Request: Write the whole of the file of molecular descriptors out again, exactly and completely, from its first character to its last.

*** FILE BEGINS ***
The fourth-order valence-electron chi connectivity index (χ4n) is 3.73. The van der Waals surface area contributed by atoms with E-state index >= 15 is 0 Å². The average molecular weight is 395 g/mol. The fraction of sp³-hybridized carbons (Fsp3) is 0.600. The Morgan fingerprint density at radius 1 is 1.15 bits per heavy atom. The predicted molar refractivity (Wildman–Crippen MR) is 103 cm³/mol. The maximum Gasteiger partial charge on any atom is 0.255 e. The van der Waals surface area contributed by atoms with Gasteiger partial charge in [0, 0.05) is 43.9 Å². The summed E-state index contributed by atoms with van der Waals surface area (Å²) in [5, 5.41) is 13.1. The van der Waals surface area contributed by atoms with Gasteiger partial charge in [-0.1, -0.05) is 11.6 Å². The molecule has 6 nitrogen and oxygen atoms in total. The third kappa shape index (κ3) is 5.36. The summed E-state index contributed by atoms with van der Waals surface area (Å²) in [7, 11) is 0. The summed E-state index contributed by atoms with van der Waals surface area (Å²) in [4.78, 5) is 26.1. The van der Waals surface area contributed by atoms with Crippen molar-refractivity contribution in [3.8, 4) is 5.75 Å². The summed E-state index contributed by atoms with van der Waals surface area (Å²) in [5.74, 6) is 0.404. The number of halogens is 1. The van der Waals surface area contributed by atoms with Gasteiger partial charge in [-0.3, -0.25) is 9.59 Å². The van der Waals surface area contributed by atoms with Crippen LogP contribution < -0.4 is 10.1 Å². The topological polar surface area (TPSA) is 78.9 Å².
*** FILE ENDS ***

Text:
The fourth-order valence-electron chi connectivity index (χ4n) is 3.73. The van der Waals surface area contributed by atoms with E-state index >= 15 is 0 Å². The average molecular weight is 395 g/mol. The fraction of sp³-hybridized carbons (Fsp3) is 0.600. The Morgan fingerprint density at radius 1 is 1.15 bits per heavy atom. The predicted molar refractivity (Wildman–Crippen MR) is 103 cm³/mol. The maximum Gasteiger partial charge on any atom is 0.255 e. The van der Waals surface area contributed by atoms with Gasteiger partial charge in [0, 0.05) is 43.9 Å². The summed E-state index contributed by atoms with van der Waals surface area (Å²) in [5, 5.41) is 13.1. The van der Waals surface area contributed by atoms with Gasteiger partial charge in [-0.1, -0.05) is 11.6 Å². The molecule has 6 nitrogen and oxygen atoms in total. The third kappa shape index (κ3) is 5.36. The summed E-state index contributed by atoms with van der Waals surface area (Å²) in [7, 11) is 0. The summed E-state index contributed by atoms with van der Waals surface area (Å²) in [4.78, 5) is 26.1. The van der Waals surface area contributed by atoms with Crippen molar-refractivity contribution in [3.8, 4) is 5.75 Å². The summed E-state index contributed by atoms with van der Waals surface area (Å²) in [5.74, 6) is 0.404. The number of halogens is 1. The van der Waals surface area contributed by atoms with Gasteiger partial charge in [-0.3, -0.25) is 9.59 Å². The van der Waals surface area contributed by atoms with Crippen LogP contribution < -0.4 is 10.1 Å². The topological polar surface area (TPSA) is 78.9 Å².